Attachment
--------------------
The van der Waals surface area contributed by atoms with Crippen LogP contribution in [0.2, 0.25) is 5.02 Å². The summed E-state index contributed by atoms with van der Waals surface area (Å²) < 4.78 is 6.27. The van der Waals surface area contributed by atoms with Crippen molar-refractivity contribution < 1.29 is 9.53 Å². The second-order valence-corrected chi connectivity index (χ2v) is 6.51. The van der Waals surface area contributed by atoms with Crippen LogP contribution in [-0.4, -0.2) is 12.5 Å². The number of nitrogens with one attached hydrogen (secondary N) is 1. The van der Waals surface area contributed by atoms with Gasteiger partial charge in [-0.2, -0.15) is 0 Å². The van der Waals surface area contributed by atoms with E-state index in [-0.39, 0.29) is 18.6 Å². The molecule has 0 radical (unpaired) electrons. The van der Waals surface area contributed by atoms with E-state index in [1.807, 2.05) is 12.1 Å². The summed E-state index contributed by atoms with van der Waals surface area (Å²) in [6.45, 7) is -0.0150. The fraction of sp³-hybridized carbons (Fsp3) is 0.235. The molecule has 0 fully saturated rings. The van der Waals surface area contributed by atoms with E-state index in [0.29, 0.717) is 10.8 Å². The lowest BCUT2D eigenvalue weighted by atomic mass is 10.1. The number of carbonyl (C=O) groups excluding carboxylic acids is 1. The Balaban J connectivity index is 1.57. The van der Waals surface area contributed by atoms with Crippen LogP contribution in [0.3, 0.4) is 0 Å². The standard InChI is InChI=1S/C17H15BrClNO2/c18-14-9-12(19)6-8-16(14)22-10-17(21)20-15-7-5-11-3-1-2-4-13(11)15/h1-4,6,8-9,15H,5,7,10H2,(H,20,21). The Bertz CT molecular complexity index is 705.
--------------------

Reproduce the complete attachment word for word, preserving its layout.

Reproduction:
The van der Waals surface area contributed by atoms with Crippen LogP contribution in [0.2, 0.25) is 5.02 Å². The summed E-state index contributed by atoms with van der Waals surface area (Å²) < 4.78 is 6.27. The van der Waals surface area contributed by atoms with Crippen molar-refractivity contribution < 1.29 is 9.53 Å². The second-order valence-corrected chi connectivity index (χ2v) is 6.51. The van der Waals surface area contributed by atoms with Crippen LogP contribution in [-0.4, -0.2) is 12.5 Å². The number of nitrogens with one attached hydrogen (secondary N) is 1. The van der Waals surface area contributed by atoms with Gasteiger partial charge in [-0.2, -0.15) is 0 Å². The van der Waals surface area contributed by atoms with E-state index in [-0.39, 0.29) is 18.6 Å². The molecule has 0 radical (unpaired) electrons. The van der Waals surface area contributed by atoms with E-state index in [1.807, 2.05) is 12.1 Å². The summed E-state index contributed by atoms with van der Waals surface area (Å²) in [6.45, 7) is -0.0150. The fraction of sp³-hybridized carbons (Fsp3) is 0.235. The molecule has 0 fully saturated rings. The van der Waals surface area contributed by atoms with E-state index in [0.29, 0.717) is 10.8 Å². The lowest BCUT2D eigenvalue weighted by atomic mass is 10.1. The number of carbonyl (C=O) groups excluding carboxylic acids is 1. The Balaban J connectivity index is 1.57. The van der Waals surface area contributed by atoms with Crippen LogP contribution in [0.3, 0.4) is 0 Å². The standard InChI is InChI=1S/C17H15BrClNO2/c18-14-9-12(19)6-8-16(14)22-10-17(21)20-15-7-5-11-3-1-2-4-13(11)15/h1-4,6,8-9,15H,5,7,10H2,(H,20,21). The Bertz CT molecular complexity index is 705.